A couple weeks ago, I lost a Raspberry Pi SD card to corruption that didn't even have backup superblocks to restore. There seemed to be nothing to do about it since I couldn't mount it. Restoring the system wasn't a big deal. However, I really wanted some of the cpp, h, js, php, sh, and other files that I had changed a good bit but hadn't yet backed up or committed. Sure we all back up and/or use git/svn but we have to remember Murphy's Law.
This is a guide on how to easily recover those files that you really want but hadn't backed up.
To do this, we are going to use scalpel, xxd, diff, and grep (So we are most definitely using Linux)
You will already most likely have xxd, diff, and grep on your system. To install scalpel, run:
sudo apt-get install scalpel
or yum or pacman or whatever package manager you use.
**Note: It is probably a good idea to make an image of the drive and use scalpel on that if you are able.
Editing Scalpel configuration
The default scalpel configuration file is located at /etc/scalpel.conf
All you need to do is comment out the file types you don't care about and add the filetypes you do care about that aren't in there.
To create custom scalpel configurations, we will use a little bit of common sense and xxd as a hex dumper.
Find a different file with the same file type or an older copy of the file you want and run the following command:xxd -l 0x04 filename.type; xxd -s -0x04 filename.type
This will get the first 4 and last 4 bytes of the file. Which should be enough to make the filetype unique, though you can change this as needed. You should see a pattern with a lot of files.
For instance, my sh files (the ones I wrote) often start with #!/b and end with sac. or fi..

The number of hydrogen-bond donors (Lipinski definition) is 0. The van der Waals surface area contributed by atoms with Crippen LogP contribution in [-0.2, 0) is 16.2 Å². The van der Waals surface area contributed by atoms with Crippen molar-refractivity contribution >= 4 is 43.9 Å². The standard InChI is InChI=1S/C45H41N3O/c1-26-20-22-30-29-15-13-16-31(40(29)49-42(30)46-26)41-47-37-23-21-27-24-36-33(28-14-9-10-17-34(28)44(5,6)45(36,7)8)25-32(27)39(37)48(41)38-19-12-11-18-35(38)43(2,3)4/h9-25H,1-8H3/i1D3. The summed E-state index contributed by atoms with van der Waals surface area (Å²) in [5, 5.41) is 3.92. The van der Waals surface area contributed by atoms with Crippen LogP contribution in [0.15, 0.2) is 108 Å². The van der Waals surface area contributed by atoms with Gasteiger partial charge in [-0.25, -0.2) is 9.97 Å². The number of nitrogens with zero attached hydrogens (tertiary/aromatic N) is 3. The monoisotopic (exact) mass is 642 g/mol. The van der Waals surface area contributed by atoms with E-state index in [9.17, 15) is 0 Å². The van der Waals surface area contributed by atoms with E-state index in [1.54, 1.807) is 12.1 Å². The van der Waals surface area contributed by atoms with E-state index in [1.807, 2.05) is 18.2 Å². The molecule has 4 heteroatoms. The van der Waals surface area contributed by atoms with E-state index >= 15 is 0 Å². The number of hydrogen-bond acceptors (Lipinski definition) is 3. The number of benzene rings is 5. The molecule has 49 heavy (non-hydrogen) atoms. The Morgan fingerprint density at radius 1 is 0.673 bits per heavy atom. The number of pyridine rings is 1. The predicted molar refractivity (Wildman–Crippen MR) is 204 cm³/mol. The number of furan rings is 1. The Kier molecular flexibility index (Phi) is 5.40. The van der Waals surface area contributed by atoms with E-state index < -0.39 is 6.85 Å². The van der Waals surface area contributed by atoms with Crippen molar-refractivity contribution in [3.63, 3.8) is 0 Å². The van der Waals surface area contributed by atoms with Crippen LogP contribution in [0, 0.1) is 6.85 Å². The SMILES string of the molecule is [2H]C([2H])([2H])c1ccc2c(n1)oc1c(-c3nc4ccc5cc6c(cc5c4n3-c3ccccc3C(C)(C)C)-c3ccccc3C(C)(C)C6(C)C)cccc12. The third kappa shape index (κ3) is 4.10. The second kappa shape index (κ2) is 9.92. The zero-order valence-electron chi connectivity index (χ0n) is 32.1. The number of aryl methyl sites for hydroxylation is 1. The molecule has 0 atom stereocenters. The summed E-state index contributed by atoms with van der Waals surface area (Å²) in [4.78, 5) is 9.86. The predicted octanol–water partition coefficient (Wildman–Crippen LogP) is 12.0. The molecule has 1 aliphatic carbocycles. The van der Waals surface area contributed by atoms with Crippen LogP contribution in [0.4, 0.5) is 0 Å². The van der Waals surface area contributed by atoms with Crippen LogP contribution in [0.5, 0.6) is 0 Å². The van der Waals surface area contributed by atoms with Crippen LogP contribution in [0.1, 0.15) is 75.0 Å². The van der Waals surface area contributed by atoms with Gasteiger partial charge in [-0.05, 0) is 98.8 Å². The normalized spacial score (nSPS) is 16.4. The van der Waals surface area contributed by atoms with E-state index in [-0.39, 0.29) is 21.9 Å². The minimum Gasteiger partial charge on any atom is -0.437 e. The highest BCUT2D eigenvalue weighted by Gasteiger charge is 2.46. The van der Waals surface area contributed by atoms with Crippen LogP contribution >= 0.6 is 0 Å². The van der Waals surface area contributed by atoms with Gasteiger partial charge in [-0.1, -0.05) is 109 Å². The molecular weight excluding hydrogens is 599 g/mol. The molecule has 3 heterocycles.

and my cpp files often start with #inc or // and end with }.
Now we will take these hex patterns, reformat them as \x?? and put them into the scalpel.conf.
You should use REVERSE whenever the file may continue multiple instances of the end statement. You may also need to increase the file size from 50000 to something much bigger for larger files.
Here are some of my custom scalpel configurations:
php y 50000 \x3c\x3f\x70\x68\x70 \x3f\x3e REVERSE
js y 50000 \x3c\x73\x63\x72\x69\x70\x74\x20\x74\x79\x70\x65\x3d\x22\x74\x65\x78\x74\x2f\x6a\x61\x76\x61\x73\x63\x72\x69\x70\x74\x22\x3e \x3c\x2f\x73\x63\x72\x69\x70\x74\x3e
cpp y 50000 \x23\x69\x6e\x63 \x7d\x2e REVERSE
cpp y 50000 \x2f\x2f\x20 \x7d\x2e REVERSE
h y 50000 \x23\x69\x66\x6e \x64\x69\x66 REVERSE
sh y 50000 \x23\x21\x2f\x62 \x73\x61\x63 REVERSE
Once your scalpel configuration is finished, you need to start extracting the files. This will probably take a while and will get a lot of files (multiple copies of each that match on your system). It won't know the filename or newest version but we will look at that later. You can run scalpel with the following command:
scalpel -c /etc/scalpel.conf yourcopy.img -o output
or the following if you didn't make a copy of your HDD (you will have to specify the appropriate drive and partition number).
scalpel -c /etc/scalpel.conf /dev/sdx# -o output
Once everything is finished it will be in the output folder and we can look for the newest version of your file.
Finding your files
cd into the output directory and you can see all the different filetypes organized.
cd output; ls
For all your graphical file types, i.e. videos and pictures, they should all be listed there and you will have to rename them.
For your other files, we can use grep recursively to find our newest version. This unfortunately requires you to remember things. It is a good idea to use a function or variable name that you used in order to find your files. Ex:
grep -R "playing()" ./
Searches for the function playing in all your files, this could give you matches in js, php, cpp, c, or h files.
grep -R "::CurlWriter" ./cpp*
Searches for the definition of CurlWriter in all of the cpp files
grep -R "VoiceCommand" ./h*
Searches for the variable or function VoiceCommand in all of your header (h files)
These will probably give you a couple of different results. In my case, these were all different versions of my file. This is a really good chance to use diff. All you have to do is select two of the files and diff to see the differences. Ex:
diff ./sh-5-1/00135386.sh ./sh-5-1/00135393.sh
Once you start getting used to this, you will be better about searching for the newest function or variable name you remember. Once you narrow it down to the newest copy of your file, you can move it elsewhere.
mv ./sh-5-1/00135393.sh ~/ImportantFile.sh
There it is, this should allow you to recover almost any file you have created from a corrupted or bad HD, SSD, or SD card.
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